Treating appendicitis with antibiotics instead of surgery may be good option for some, but not all, patients
Oct. 5, 2020—Antibiotics instead of surgery may be a good choice for some, but not all, patients with appendicitis, according to results from a study reported today in the New England Journal of Medicine.
Apr. 9, 2020—Sophie Katz, MD, MPH, is one of four early career infectious diseases physicians in the United States to receive the award, which provides $100,000 of funding support from the Centers for Disease Control and Prevention.
Oct. 17, 2019—A program in the Medical Intensive Care Unit has successfully removed penicillin allergy labels from more than 45 inpatients at high risk to receive antibiotics, but whose penicillin allergies were low risk.
Oct. 3, 2019—Rapid blood culture diagnostics for patients with bacterial bloodstream infections delivered final results in 12 hours versus the two to three days required for conventional testing.
Feb. 28, 2019—Researchers at Vanderbilt University Medical Center and colleagues have identified a gene that increases the risk for a severe and potentially life-threatening reaction to the commonly prescribed antibiotic vancomycin.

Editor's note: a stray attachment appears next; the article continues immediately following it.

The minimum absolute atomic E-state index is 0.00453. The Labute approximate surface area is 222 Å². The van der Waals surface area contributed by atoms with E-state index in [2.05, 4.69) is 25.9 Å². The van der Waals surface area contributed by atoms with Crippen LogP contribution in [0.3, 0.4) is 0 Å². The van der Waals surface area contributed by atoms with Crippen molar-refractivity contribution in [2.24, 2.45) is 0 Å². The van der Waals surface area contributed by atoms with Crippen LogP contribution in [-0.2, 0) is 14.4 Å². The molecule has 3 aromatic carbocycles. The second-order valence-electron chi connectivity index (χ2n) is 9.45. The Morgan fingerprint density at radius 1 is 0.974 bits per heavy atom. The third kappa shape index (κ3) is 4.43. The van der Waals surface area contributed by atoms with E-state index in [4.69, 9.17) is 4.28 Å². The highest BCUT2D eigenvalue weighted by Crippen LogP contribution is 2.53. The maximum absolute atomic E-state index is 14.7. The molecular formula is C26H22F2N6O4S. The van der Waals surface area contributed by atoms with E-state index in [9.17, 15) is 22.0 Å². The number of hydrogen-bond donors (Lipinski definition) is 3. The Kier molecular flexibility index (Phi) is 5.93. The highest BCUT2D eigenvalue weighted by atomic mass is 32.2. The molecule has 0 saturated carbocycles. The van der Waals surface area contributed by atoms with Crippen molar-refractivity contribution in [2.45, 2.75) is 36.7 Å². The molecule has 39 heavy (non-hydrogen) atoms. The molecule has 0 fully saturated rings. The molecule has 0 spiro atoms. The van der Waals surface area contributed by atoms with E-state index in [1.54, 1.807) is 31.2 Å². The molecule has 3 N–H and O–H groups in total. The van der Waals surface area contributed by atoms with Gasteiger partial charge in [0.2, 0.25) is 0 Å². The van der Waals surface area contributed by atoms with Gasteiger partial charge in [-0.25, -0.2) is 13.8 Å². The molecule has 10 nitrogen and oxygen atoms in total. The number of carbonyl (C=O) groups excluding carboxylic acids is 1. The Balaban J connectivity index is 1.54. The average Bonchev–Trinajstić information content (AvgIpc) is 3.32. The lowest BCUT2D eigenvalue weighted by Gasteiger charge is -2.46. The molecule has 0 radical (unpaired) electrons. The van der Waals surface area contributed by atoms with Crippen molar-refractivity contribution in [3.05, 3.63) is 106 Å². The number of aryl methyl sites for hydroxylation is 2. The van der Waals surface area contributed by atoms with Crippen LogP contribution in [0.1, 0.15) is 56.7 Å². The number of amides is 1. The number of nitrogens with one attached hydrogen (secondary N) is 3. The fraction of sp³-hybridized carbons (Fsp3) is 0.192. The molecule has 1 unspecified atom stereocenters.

Nov. 9, 2017—A combination of two antibiotics is often prescribed to treat community-acquired pneumonia in children, but a JAMA Pediatrics study is now showing that using just one of the two has the same benefit to patients in most cases.
Dec. 1, 2016—Researchers at Vanderbilt University Medical Center (VUMC) are leading a multicenter clinical trial to evaluate whether a shorter course of antibiotics — five days instead of 10 — is effective at treating community-acquired pneumonia (CAP) in children who show improvement after the first few days of taking antibiotics.
Nov. 10, 2016—Relying on a core team of physicians and pharmacists, the Vanderbilt Antimicrobial Stewardship Program (VASP) is seeking to ensure optimum use of antibiotics and other antimicrobial drugs at Vanderbilt University Medical Center (VUMC).